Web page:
Because we are all interconnected, when the wellness and mental health of the people around you is positive, you will have better conditions to work on your mental health and wellness. Likewise, when are in a good place mentally, physically, and emotionally, you are better able to support and lift up those around you.
What do I do to get back to my roots?
Beyond the three points I mentioned above, I have to work on my mental health daily. It’s part of my consistent practices of preventing myself from experiencing mental breakdowns, stress, anxiety, depression, and all sorts of bad stuff. I have to find ways to calm down and support positive mental health in my life in order to combat high blood pressure, sleep apnea, migraines, and weight gain.
Since I know how connected my mental health is to my body’s daily functioning, I can tell when I am starting to feel sad, angry, hurt, depressed, anxious, or some other feeling I don’t want to feel that it’s time for a mental health intervention. Here are a few things I try regularly to intervene early when I know something isn’t feeling right and I don’t want to ignore the feeling and have it get worse.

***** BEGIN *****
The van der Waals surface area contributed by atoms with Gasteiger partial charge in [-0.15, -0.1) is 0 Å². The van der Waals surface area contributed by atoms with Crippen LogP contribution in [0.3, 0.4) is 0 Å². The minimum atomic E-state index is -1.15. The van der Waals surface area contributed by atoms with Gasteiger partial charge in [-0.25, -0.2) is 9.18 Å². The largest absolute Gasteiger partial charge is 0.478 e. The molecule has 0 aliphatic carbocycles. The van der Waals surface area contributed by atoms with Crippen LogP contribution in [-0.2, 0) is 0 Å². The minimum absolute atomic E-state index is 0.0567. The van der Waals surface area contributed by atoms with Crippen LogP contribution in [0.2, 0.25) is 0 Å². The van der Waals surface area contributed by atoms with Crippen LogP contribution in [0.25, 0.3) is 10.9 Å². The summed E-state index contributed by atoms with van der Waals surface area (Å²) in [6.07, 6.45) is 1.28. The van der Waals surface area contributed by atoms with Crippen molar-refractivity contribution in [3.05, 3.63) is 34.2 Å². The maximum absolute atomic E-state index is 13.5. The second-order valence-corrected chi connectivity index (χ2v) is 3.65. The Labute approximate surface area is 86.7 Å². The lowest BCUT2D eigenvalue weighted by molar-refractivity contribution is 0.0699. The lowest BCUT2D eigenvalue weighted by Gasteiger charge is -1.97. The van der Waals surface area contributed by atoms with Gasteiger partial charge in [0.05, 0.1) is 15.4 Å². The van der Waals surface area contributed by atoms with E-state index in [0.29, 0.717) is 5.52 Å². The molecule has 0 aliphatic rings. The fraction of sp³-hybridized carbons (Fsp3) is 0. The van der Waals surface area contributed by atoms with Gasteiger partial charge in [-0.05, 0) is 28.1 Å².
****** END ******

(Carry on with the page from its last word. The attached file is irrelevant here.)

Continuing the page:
Mental health days-
It’s important to recognize that sometimes you need a break, mentally and physically. Taking mental health days is important and I have told bosses in the past – “hey my body needs a mental health day and I’m going to take it.” I often can feel this need when I can’t manage my blood pressure in normal range, but I can also get a signal for a mental health day via a migraine or tension headache. When that happens, I usually go down the list below (in order) and try to get my mental health back in shape during my mental health day.
My mental health support dog, Asha
Asha is the best companion I could ask for. Whenever I feel down, she instantly comes to me and cuddles. (She’s usually right by my side anyway). She makes life so much happier that usually all I need when anything is going wrong is to lay my face in her super soft fur and cry it out. She makes a great crying pillow. Sometimes I don’t even get that far I just lay next to her and I instantly start feeling better.
Hiking & outside adventures-
Outside is the place to be! Fresh air, scenic views and physical activity outside can help clear your head, reduce repetitive thoughts and help you improve your physical wellness. If the weather is nice, setting up a hammock on the side of a trail or near a local lake is one of the most healing and restful stress relieving activities I’ve found in Maryland.